Friday, April 26, 2024

Haiku Journeys of One Kind and Another

 Hello and Happy Poetry Friday! Be sure and visit Ruth and her dream of Haiti at There is no such thing as a godforsaken town for Roundup.

Whew, what a National Poetry Month it's been! And it's not over yet...I travel today for a conference tomorrow...and then...MAY!!!

By the way, it has come to my attention that no one has received my annual NPM Live Your Poem postcard. I sent them out the first week of April, but they are LOST, I tell you. LOST! (I've been told several things...apparently there are big problems at the Birmingham USPS distribution center. I don't know, because I've mailed other things this month that made their destinations...but nary a postcard!) Sigh. Maybe they will find you eventually... I hope so.

Today I'm excited to share about Climbing the Volcano: A Journey in Haiku by Curtis Manley, illus. by Jennifer Mann (Neal Porter/Holiday House, 2024). It's a story of family's hike up South Sister Volcano in Oregon told in fifty haiku.

Here's the opening haiku:

dormant volcano—

but at sunrise each day

it blazes

Along the way, the child-narrator shares about encounters with other people are on the trail; change of temperatures; mosquitoes!; other animal encounters (marmot, dogs, owl, butterfly..); adventures at the summit (snowballs, anyone?); sliding down; and looking back up the mountain in wonder.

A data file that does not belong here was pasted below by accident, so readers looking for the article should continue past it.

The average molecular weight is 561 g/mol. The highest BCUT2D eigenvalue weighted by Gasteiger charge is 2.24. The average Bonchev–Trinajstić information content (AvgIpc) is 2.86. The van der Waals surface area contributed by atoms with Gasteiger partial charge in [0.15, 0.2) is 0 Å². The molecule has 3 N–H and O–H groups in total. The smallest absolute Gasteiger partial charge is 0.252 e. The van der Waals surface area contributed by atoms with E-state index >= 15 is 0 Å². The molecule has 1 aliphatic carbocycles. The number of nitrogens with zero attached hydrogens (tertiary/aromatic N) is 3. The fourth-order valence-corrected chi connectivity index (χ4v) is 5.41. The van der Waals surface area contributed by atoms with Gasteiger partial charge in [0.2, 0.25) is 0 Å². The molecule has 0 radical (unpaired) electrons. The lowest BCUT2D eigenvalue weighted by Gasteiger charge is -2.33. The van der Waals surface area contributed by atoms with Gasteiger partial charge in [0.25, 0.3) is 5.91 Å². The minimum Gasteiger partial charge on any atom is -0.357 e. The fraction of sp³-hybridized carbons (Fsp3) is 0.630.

One of my favorite middle-of-the-book haiku:


the trail is under the snow


The book ends with a ends with a great question... you'll have to read it to find out what! And back matter includes info about South Sister Volcano, Geology of the Cascade Mountain Range; What to bring to climb a mountain; A little bit about haiku; and more info about the Living things mentioned in the haiku (flora and fauna).

Check it out! It's a winner.

Perhaps inspired by Climbing the Volcano, this week's ArtSpeak: FOLK ART is a haiku...or rather, THREE haiku! This art by Mose Tolliver just speaks to me, I guess...I couldn't decide which one to post, so I offer you all three. :) Thanks so much for reading!

Night performs secret

mysteries—fire where there was

no flame before

- Irene Latham

Full moon large and low

crimson flame ignites the stars

night garden

- Irene Latham

My longing stretches

crimson across dark mountains—

where are you moon?

- Irene Latham

Friday, April 19, 2024

Animals in Pants, Animals in Dreams (poems!)

 Hello and Happy Poetry Friday! Be sure to visit innovative Heidi at my juicy little universe for Roundup. Her WhisperShout writing workshop and magazine for young writers sound amazing!

Margaret Simon & Irene Latham